A premature baby girl thought to be Scotland’s youngest coronavirus patient has now recovered from the virus, to the delight of her parents and the healthcare team who cared for her.
Peyton Maguire was born and delivered eight weeks early via C-section on March 26 at Wishaw General Hospital, after her mother Tracy was diagnosed with pre-eclampsia.
Following her birth, Peyton was given steroids to help strengthen her lungs, receiving amazing care from neonatal nurses in the days that followed her diagnosis.
The little fighter, who weighed just 3lbs 5oz (1.5kg) at birth, was progressing well but after three weeks Peyton began to show the slightest of symptoms of coronavirus – a sniffle and a few coughs, almost undetectable.
Sharing her story on BBC Radio Scotland’s Mornings with Kaye Adams programme, and with the Scotsman, Tracy said the news that her baby had become one of the country’s youngest virus patients was traumatic.
“They said ‘she’s fine, don’t panic – but she has tested positive for coronavirus’,” said Tracy.
“I think the doctor was trying to keep me calm but I was sobbing.
“As much as she was fine I thought at what point was she with the virus? How is she fighting against it when she’s so wee? It was just the unknown.”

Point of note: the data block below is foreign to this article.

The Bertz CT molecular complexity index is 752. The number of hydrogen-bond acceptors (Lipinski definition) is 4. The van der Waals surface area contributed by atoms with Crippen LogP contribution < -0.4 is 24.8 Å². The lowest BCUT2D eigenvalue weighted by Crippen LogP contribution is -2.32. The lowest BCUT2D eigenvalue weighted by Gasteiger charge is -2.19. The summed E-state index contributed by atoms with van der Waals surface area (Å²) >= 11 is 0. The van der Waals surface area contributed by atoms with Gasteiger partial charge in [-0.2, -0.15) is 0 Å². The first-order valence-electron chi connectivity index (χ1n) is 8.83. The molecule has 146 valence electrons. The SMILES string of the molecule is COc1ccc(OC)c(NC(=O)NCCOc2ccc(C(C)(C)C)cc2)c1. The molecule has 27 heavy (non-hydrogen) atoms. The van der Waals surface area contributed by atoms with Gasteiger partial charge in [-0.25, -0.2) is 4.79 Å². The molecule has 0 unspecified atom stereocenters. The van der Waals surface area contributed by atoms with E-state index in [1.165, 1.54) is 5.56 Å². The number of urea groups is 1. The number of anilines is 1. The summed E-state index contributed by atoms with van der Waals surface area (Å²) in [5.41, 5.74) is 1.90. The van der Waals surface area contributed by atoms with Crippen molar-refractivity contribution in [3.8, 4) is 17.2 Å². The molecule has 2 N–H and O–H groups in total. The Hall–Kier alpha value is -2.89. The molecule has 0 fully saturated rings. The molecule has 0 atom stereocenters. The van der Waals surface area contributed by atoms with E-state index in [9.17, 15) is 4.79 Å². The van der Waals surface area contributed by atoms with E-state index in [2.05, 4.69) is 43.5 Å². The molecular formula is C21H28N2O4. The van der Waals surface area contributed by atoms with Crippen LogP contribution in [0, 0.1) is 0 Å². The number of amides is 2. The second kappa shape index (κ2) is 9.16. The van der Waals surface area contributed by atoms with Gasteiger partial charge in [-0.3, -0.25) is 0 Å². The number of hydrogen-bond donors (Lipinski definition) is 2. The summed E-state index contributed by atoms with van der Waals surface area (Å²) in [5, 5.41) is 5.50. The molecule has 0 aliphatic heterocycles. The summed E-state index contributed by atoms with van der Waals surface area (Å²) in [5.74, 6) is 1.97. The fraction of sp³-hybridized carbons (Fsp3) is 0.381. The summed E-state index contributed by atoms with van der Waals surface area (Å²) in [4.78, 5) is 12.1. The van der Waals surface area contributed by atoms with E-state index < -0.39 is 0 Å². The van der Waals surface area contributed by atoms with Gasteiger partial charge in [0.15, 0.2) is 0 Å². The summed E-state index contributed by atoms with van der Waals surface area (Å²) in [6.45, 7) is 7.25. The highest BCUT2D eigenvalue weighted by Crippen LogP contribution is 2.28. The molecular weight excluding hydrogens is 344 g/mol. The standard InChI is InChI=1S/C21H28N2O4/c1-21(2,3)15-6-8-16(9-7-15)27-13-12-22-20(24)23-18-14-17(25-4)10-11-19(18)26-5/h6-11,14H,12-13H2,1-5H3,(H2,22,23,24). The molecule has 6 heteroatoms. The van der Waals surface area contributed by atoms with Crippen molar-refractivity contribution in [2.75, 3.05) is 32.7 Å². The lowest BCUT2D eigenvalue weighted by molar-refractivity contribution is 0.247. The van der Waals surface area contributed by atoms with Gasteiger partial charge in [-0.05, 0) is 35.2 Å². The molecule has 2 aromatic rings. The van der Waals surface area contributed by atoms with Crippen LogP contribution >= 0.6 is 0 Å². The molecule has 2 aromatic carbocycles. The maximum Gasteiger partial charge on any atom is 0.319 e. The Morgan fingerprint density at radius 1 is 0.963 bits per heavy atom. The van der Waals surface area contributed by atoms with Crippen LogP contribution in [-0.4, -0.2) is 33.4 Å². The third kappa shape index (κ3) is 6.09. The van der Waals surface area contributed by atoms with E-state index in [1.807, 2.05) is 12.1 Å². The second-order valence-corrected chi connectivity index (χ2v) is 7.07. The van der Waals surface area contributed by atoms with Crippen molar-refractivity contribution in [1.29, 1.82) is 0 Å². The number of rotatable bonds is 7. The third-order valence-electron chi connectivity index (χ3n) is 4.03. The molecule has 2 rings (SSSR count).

Initially, both Tracy and father AJ were told they would have to go home and isolate for 14 days away from their baby.
However, after pleading with staff, the hospital kindly agreed to allow the mother to isolate with her daughter.
Tracy said that watching the staff work while she was in hospital was “incredible”.
“They put their lives at risk to make sure my baby was getting fed and cuddled. Even wearing their PPE, they were determined to hold her,” she said.
On Monday, after two negative tests, mother and baby were both allowed to go home. Reunited with the father, AJ, at the family home in North Lanarkshire.
Now home and settling into a routine, Peyton is flourishing.
Tracy and her family have praised the NHS doctors and nurses at Wishaw General who guided them through a remarkable and daunting birth.
She said: “They are doing a job that is unreal – they put their life at risk to make sure my baby was getting fed and cuddled in their full PPE.
“It’s spectacular, you’ll never understand how grateful you can be to people. Peyton is my most precious thing in the whole world and I trusted them to look after her.
“To any mums that are worried, put your trust in these nurses.”
Tracy hopes their story can reassure other prospective parents who may need to visit hospitals in the near future.
NHS Lanarkshire chief midwife Cheryl Clark said: “We’re delighted that the fantastic care Peyton has received from our staff has meant she is well enough to go home, allowing AJ to be reunited with his wife and daughter.”